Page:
DESeq2 and ComBat
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ribioinfo ▴ 90
@ribioinfo-9434
Last seen 10 months ago

Hi, is it possible to remove batch effects with ComBat and then to do a differential analysis with DESeq2? If yes, what are the steps to do?

Thank you.

deseq2 combat • 7.3k views
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@andrewjskelton73-7074
Last seen 20 months ago
United Kingdom

Don't use ComBat on raw counts, I believe ComBat requires log transformed data anyway. Check out the DESeq2 Users Guide, section 3.12.1 Linear Combinations, to add batch effects in your model design. 

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@mikelove
Last seen 22 hours ago
United States

Here's another link to show how you can use estimated batch effect variables with DESeq2 (here svaseq, but the principle would be the same)

http://www.bioconductor.org/help/workflows/rnaseqGene/#batch

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ribioinfo ▴ 90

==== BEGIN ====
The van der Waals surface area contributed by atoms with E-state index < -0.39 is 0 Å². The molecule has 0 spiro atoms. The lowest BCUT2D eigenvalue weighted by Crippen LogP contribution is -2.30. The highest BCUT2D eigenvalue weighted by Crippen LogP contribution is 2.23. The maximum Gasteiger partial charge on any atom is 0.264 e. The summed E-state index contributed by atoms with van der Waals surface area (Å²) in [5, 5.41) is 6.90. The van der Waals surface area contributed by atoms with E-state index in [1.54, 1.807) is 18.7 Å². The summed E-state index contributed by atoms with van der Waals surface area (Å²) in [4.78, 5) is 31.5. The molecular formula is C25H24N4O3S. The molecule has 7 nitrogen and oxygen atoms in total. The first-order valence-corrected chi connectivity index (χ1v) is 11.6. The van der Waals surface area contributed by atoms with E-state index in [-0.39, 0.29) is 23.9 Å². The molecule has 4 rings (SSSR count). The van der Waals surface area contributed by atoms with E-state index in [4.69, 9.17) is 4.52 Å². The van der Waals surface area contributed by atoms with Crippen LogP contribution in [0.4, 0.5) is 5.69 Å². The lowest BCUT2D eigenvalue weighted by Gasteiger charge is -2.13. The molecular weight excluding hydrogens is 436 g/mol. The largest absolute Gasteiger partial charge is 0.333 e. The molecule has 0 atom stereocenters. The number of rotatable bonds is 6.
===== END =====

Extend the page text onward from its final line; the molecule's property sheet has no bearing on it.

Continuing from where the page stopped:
@ribioinfo-9434
Last seen 10 months ago
Thank you. In that example svaseq is used but If I have two datasets and I know the batches, combat is better than svaseq?
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I can't really give any more specific advice without a more specific description of what your data looks like and what you are trying to do (what biological question do you want to ask, and in what way does batch effect correction enter the picture).

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I will try to explain you my experimets:

1) I have a sequencing of some cells in different states of differention: 1, 2, and 5;

2) I have a different sequencing of other cells in the states: 3, 4, and 5;

I want to use DESeq2 and at the moment i have used it to analyze the experiment 1 and 2 separately but i would like to compare the common genes.